Basic Shoulder Rig

Shoulder rigs are vital for stabilising heavy hand-held cameras such as DSLRs. Pro rigs like the one below usually comprise a shoulder mount, handles for two-handed operation and sometimes attachments for lights and filter boxes. It’s now possible to buy a basic rig for around £100, obviously on a multi-camera shoot this starts to add up quickly.

During the shooting of Orientation, we built plywood camera rigs to carry a pair of 5Ds. These took about 30mins to make and cost less than £10 each.


  Time (30 mins)

What you’ll need:

5mm plywood
Wood screws
1/4″ x 1 1/2″ UNC screw
Removable tripod plate and clip
Hand saw
Sandpaper Screwdriver Electric Drill


1. Download the plans here

2. Cut out the main beam: about 70cm should do it, you can cut it to length later according to comfort.

3. Cut a handle-sized length of softwood or glue two pieces of plywood together. A 10cm length of 3cm x 3cm softwood’s fine.

4. Screw the handle to the end of the main beam as in diagram 2.

5. Now, (carefully) balance your camera on the rig and work out where will be most comfortable to mount it. The further back towards your shoulder the camera sits, the easier it will be to stabilise. However, too far back and you won’t be able to see the monitor. Also, with a wide-angle lens, the front of the rig might end up in shot. When you’re satisfied, attach a clip and removable tripod plate to the camera, balance it on the rig again and draw round it with a pencil.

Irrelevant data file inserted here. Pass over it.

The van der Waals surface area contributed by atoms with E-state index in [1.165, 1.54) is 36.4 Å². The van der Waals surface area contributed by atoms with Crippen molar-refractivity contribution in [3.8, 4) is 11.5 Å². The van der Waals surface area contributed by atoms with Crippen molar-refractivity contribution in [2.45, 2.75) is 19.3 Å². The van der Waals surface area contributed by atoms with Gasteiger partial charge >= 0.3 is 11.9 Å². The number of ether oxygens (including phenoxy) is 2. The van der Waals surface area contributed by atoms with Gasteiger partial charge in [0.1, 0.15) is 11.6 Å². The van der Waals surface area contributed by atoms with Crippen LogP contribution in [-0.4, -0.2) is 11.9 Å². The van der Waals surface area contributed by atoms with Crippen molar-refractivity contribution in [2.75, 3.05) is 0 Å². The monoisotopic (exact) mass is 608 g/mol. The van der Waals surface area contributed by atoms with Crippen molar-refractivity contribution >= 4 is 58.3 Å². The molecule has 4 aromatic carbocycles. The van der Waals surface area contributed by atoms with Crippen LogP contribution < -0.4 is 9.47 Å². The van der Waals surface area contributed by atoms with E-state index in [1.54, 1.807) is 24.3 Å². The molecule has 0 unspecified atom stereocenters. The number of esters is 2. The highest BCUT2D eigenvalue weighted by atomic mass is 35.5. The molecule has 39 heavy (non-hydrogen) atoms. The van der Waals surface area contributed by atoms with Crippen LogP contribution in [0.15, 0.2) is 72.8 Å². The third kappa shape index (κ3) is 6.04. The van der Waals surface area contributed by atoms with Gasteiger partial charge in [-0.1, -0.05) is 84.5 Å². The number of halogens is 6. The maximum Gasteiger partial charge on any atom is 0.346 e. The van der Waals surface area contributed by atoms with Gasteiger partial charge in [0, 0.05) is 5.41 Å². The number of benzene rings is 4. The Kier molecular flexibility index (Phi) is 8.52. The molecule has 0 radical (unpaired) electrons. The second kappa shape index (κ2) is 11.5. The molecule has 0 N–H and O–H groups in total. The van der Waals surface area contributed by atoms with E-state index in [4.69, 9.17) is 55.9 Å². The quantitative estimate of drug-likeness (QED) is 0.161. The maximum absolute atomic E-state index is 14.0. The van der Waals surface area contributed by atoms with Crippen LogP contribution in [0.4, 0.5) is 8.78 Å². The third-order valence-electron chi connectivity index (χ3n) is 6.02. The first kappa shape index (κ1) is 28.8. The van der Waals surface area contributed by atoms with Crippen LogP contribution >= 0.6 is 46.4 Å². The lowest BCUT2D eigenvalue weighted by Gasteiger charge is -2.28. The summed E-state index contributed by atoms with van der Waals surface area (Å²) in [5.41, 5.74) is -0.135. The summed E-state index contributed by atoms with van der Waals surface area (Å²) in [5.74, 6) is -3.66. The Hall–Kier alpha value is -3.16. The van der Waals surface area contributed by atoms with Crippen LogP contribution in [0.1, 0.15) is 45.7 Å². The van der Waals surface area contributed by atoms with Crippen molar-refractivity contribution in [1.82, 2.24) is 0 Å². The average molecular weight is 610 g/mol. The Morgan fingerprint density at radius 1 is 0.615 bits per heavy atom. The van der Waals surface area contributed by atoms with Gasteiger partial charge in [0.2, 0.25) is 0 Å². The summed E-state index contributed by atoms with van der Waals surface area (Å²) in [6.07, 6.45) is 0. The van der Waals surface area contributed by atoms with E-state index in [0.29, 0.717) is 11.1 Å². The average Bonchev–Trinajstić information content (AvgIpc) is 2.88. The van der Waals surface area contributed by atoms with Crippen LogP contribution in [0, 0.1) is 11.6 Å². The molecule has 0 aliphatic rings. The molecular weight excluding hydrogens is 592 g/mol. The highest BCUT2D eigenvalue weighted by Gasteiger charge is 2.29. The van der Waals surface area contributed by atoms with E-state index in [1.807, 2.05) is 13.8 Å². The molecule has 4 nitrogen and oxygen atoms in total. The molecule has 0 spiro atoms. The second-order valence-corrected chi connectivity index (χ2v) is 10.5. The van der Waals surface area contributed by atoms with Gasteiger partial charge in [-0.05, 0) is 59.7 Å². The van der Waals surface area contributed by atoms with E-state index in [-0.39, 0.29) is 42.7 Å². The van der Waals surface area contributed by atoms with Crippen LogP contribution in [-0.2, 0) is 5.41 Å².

6. Take the tripod plate off the camera and put it back on the rig, using the outline you just made to position it. Poke a pencil through the hole where the mounting screw goes.Use this to mark where to mount the tripod plate.

7.Drill a hole to mount the tripod plate.

8. Go over all the edges of the rig with sandpaper to ensure that no splinters will poke your cameraman.

9.Screw your tripod plate to the rig with the 1/4″ UNC screw.

Voila. A basic stabiliser which should take some of the shake out of hand-held sequences.

For a more advanced setup, click here.

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